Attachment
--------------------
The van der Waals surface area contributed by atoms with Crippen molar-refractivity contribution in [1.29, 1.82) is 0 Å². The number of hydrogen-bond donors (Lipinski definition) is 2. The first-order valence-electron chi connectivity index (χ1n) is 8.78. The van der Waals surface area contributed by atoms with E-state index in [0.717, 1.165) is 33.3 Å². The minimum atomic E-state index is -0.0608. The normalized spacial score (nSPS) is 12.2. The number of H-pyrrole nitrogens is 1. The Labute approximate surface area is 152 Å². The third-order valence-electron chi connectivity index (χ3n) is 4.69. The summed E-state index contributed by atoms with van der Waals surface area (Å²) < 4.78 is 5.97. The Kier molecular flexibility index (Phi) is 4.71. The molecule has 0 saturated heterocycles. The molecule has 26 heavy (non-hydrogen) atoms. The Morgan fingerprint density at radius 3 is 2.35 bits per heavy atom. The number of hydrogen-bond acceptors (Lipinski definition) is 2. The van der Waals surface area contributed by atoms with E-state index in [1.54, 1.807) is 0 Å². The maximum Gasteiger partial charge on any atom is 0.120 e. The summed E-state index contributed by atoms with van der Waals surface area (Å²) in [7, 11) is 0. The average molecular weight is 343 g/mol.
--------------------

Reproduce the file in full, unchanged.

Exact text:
The van der Waals surface area contributed by atoms with Crippen molar-refractivity contribution in [1.29, 1.82) is 0 Å². The number of hydrogen-bond donors (Lipinski definition) is 2. The first-order valence-electron chi connectivity index (χ1n) is 8.78. The van der Waals surface area contributed by atoms with E-state index in [0.717, 1.165) is 33.3 Å². The minimum atomic E-state index is -0.0608. The normalized spacial score (nSPS) is 12.2. The number of H-pyrrole nitrogens is 1. The Labute approximate surface area is 152 Å². The third-order valence-electron chi connectivity index (χ3n) is 4.69. The summed E-state index contributed by atoms with van der Waals surface area (Å²) < 4.78 is 5.97. The Kier molecular flexibility index (Phi) is 4.71. The molecule has 0 saturated heterocycles. The molecule has 26 heavy (non-hydrogen) atoms. The Morgan fingerprint density at radius 3 is 2.35 bits per heavy atom. The number of hydrogen-bond acceptors (Lipinski definition) is 2. The van der Waals surface area contributed by atoms with E-state index in [1.54, 1.807) is 0 Å². The maximum Gasteiger partial charge on any atom is 0.120 e. The summed E-state index contributed by atoms with van der Waals surface area (Å²) in [7, 11) is 0. The average molecular weight is 343 g/mol.